Kim, M.-S., Pinto, S.M., Getnet, D., Nirujogi, R.S., Manda, S.S., Chaerkady, R., Madugundu, A.K., Kelkar, D.S., Isserlin, R., Jain, S., Thomas, J.K., Muthusamy, B., Leal-Rojas, P., Kumar, P., Sahasrabuddhe, N.A., Balakrishnan, L., Advani, J., George, B., Renuse, S., Selvan, L.D.N., Patil, A.H., Nanjappa, V., Radhakrishnan, A., Prasad, S., Subbannayya, T., Raju, R., Kumar, M., Sreenivasamurthy, S.K., Marimuthu, A., Sathe, G.J., Chavan, S., Datta, K.K., Subbannayya, Y., Sahu, A., Yelamanchi, S.D., Jayaram, S., Rajagopalan, P., Sharma, J., Murthy, K.R., Syed, N., Goel, R., Khan, A.A., Ahmad, S., Dey, G., Mudgal, K., Chatterjee, A., Huang, T.-C., Zhong, J., Wu, X., Shaw, P.G., Freed, D., Zahari, M.S., Mukherjee, K.K., Shankar, S., Mahadevan, A., Lam, H., Mitchell, C.J., Shankar, S.K., Satishchandra, P., Schroeder, J.T., Sirdeshmukh, R., Maitra, A., Leach, S.D., Drake, C.G., Halushka, M.K., Prasad, T.S.K., Hruban, R.H., Kerr, C.L., Bader, G.D., Iacobuzio-Donahue, C.A., Gowda, H., and Pandey, A. (2014) A draft map of the human proteome. Nature, 509:575-581. [doi: 10.1038/nature13302]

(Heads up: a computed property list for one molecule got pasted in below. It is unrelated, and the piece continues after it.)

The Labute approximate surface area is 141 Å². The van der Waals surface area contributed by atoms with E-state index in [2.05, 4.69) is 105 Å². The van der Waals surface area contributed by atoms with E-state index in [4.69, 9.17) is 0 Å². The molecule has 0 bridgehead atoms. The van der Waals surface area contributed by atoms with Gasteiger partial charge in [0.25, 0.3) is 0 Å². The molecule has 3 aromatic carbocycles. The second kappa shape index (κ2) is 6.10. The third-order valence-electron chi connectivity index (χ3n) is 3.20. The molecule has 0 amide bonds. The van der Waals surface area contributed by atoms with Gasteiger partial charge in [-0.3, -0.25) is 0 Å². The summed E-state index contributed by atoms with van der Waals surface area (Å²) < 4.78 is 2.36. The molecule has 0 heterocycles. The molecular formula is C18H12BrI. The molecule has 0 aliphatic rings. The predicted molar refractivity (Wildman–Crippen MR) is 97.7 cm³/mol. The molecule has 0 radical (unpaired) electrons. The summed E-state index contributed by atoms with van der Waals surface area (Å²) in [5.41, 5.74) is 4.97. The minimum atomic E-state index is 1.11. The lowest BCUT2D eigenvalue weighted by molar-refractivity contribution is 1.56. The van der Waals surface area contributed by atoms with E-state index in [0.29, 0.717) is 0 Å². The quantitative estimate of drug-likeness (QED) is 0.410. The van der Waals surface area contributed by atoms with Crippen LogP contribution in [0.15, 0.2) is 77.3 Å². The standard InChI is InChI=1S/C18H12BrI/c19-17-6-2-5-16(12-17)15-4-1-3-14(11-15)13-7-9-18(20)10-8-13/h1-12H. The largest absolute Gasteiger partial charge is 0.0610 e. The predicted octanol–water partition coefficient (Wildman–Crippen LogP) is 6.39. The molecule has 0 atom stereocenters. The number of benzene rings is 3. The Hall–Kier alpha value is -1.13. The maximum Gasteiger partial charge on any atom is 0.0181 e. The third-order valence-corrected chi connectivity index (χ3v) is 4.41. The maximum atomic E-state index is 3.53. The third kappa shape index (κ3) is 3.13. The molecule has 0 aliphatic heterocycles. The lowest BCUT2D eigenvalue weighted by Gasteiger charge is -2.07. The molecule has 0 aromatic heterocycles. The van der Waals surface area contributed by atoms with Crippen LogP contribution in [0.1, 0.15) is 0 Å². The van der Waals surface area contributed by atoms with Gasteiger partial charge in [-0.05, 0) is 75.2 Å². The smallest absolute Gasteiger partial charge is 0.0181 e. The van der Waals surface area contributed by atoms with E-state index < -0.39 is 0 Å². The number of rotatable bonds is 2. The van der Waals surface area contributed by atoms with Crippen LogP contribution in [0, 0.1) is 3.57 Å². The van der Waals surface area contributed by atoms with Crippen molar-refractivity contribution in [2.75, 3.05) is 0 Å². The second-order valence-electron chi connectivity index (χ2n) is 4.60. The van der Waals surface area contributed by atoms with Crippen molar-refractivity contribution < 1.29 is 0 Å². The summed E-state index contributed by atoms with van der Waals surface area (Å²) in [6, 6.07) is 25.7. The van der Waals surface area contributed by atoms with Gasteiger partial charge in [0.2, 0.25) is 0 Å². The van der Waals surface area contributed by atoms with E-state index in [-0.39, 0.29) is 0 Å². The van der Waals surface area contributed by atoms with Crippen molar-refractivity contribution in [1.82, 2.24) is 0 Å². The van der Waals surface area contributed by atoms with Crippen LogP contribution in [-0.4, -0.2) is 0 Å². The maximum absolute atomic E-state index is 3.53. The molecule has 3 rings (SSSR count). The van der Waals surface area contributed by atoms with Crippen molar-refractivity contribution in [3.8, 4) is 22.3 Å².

Savage, N. (2015) High-protein research. Nature 527:S6-S7. [doi: 10.1038/527S6a]

Wang, T., Birsoy, K., Hughes, N.W., Krupczak, K.M., Post, Y., Wei, J.J., Lander, E. S., and Sabatini, D.M. (2015) Identification and characterization of essential genes in the human genome. Science, 350:1096-1101. [doi: 10.1126/science.aac7041]